To say Elkhorn football standout Gannon Gragert has been around “championships” since before he was born, would be, well, the truth.
Gannon’s dad, Brian, was on Antler coach Mark Wortman’s first state championship team in 1989.
About four weeks before Gannon was born in 2002, his mom, Jenny, guided the Elkhorn High volleyball team to their first state championship in school history.
But, for his part, Gannon is glad that he doesn’t hear about that much at home. He’s just thankful for parents who pass on the lessons.
“I think what I get most from them is that they know what the experience is like of being there,” Gannon said on Tuesday night of state finals week. “They have always just taught me to push through any challenge ahead.”
Gannon and his Elkhorn buddies — they truly are buddies, many of them three sport athletes — had high expectations coming into the 2020 season. But there was caution due to Covid, not knowing if they’d even play a game.
But, they got them all in and will take a 10-2 record into their finals matchup with Aurora (9-3) at the end of what has been a topsy-turvy Class B season where no teams entered the postseason undefeated.
“As a group our seniors came together and just decided we’d do whatever it took to play. We wanted to take each practice and each game like it was our last one,” Gannon noted. “We just wanted to take each week step-by-step and I think now we are peaking at the right time.”
Don’t think for a second the Elkhorn football story is just about Gannon Gragert, though. Nebraska walk-on commit Aiden Young is over 1,300 yards and quarterback Grant Gutschow is near 1,100 yards passing — his favorite targets Gragert and Nebraska baseball commit Drew Christo.
Christo leads a group of five defenders with more than 60 tackles as the Antler defense is giving up under 20 points per contest.
The championship game circle is back where it started for Gannon and mom, Jenny. She was about three weeks from her due date during state volleyball when Gannon was born in 2002.
Her Antlers — so long ago, Elkhorn had one high school instead of three — defeated Hastings, Omaha Gross and Norris for the schools first state championship in a 30-hour span, back when the tournament was two games on Friday followed by a Saturday final at Pershing Center. (There wasn’t going to be rally scoring for two more years.)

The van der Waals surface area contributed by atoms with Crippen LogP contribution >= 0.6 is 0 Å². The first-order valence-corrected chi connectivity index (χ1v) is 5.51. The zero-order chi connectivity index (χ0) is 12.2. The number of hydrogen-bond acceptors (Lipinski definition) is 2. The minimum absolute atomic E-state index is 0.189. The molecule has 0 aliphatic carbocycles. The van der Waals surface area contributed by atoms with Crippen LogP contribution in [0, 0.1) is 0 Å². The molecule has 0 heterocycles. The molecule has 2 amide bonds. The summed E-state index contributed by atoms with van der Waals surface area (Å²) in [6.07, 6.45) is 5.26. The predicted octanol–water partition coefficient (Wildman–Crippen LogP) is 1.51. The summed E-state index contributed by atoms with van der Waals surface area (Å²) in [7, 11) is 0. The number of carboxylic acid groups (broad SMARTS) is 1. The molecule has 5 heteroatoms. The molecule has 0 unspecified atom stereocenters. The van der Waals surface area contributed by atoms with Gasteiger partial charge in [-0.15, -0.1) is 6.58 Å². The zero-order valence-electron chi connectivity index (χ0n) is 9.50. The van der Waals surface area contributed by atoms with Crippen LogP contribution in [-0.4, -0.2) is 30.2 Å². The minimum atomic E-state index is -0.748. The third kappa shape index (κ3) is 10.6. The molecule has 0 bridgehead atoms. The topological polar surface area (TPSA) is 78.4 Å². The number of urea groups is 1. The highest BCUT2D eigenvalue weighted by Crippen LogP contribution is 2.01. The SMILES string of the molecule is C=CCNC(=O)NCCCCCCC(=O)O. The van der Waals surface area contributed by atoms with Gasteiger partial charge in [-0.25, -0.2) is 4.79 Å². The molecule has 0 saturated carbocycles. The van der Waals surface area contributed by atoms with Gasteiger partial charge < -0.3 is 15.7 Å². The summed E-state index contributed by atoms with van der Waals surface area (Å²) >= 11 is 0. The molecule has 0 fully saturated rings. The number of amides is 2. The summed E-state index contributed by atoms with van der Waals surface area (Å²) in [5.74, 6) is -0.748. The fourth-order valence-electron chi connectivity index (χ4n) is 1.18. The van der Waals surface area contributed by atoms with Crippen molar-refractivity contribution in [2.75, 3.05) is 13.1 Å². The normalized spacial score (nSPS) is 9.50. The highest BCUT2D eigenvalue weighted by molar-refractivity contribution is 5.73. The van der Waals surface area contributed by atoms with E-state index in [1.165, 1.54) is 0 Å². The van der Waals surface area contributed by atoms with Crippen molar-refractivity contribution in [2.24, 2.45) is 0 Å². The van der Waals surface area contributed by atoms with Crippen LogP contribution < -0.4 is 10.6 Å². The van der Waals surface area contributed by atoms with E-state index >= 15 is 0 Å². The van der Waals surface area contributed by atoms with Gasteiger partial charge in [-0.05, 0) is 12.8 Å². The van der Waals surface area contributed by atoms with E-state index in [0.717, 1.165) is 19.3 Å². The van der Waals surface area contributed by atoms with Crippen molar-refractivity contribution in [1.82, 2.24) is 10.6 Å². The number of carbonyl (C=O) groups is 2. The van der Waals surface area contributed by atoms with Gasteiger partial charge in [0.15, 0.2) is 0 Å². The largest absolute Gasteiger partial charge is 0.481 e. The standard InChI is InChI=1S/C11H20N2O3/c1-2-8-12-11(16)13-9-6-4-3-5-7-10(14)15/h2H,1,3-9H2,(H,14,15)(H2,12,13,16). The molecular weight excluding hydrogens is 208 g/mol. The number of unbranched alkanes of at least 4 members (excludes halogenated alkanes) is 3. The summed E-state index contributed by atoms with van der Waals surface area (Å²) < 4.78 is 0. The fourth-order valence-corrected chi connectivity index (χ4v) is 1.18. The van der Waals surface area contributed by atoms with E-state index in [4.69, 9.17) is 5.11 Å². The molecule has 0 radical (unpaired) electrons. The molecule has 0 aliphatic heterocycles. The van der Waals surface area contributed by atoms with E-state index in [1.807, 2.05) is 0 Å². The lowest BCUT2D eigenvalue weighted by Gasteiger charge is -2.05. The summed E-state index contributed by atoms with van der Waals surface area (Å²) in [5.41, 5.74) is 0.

“It’s a good thing Elkhorn volleyball coach Jenny Gragert is not having a girl on her November 30th due date,” the wide-eyed sports editor at the Douglas County Post-Gazette, wrote in a post tournament column. (That editor was me.)
“After watching what went on in Lincoln last weekend, she may have a hard time deciding on a name.”
No matter, Gannon was coming.
Mom kept coaching at Elkhorn, winning the 2004 title and finishing runner-up in 2005. But she resigned after the 2014 season.
“When Gannon was in eighth grade, I wasn’t going to be able to see a single football game,” she said. “So, we made a decision to step away for a bit.”
Mom had an opportunity to start a program this year — at the new Elkhorn North — and still see Gannon play. A part of a perfect ending to this championship circle; her first year Wolves advanced to the district final round in Class B. Daughter Finley was a sophomore on the team.
Being a coach, and a mom, has its benefits — and drawbacks — Jenny said.
“I think being a mom helps me be a better coach, and I think being a coach helps me be a better mom,” she said. “Our go to line with our kids has always just been to work harder.”
Full circle was in trouble last Friday night at Hastings College. Hastings had scored with just under two minutes left to take a 28-27 lead. Those Elkhorn seniors had one final shot.
And after a timeout with a minute left, Gutschow looked for his buddy. And Gannon Gragert hauled in a touchdown pass to send Elkhorn back home with a 33-28 win. An interception after the kick sealed it.
“Just a normal fade route,” Gannon Gragert said. “The corner got over to me just a little bit late and I got an edge on him. After the interception it kind of hit us that we had done it.”
For her part, mom didn’t see it.
“I didn’t have the best angle on it,” she said with a chuckle. “I would say this, in a pressure moment like that I’d much rather have the control of a coach than to be a mom in the stands.”
It’s probably safe to say a boy and his mom might share a few moments discussing Elkhorn’s November magic.
“What was all that noise,” the boy would say.
“Just me and my girls winning the state championship,” mom would fire back.
Some story, huh?
Another chapter to Gannon Gragert’s — and Elkhorn’s story — will be written on Friday night too. Some story, huh?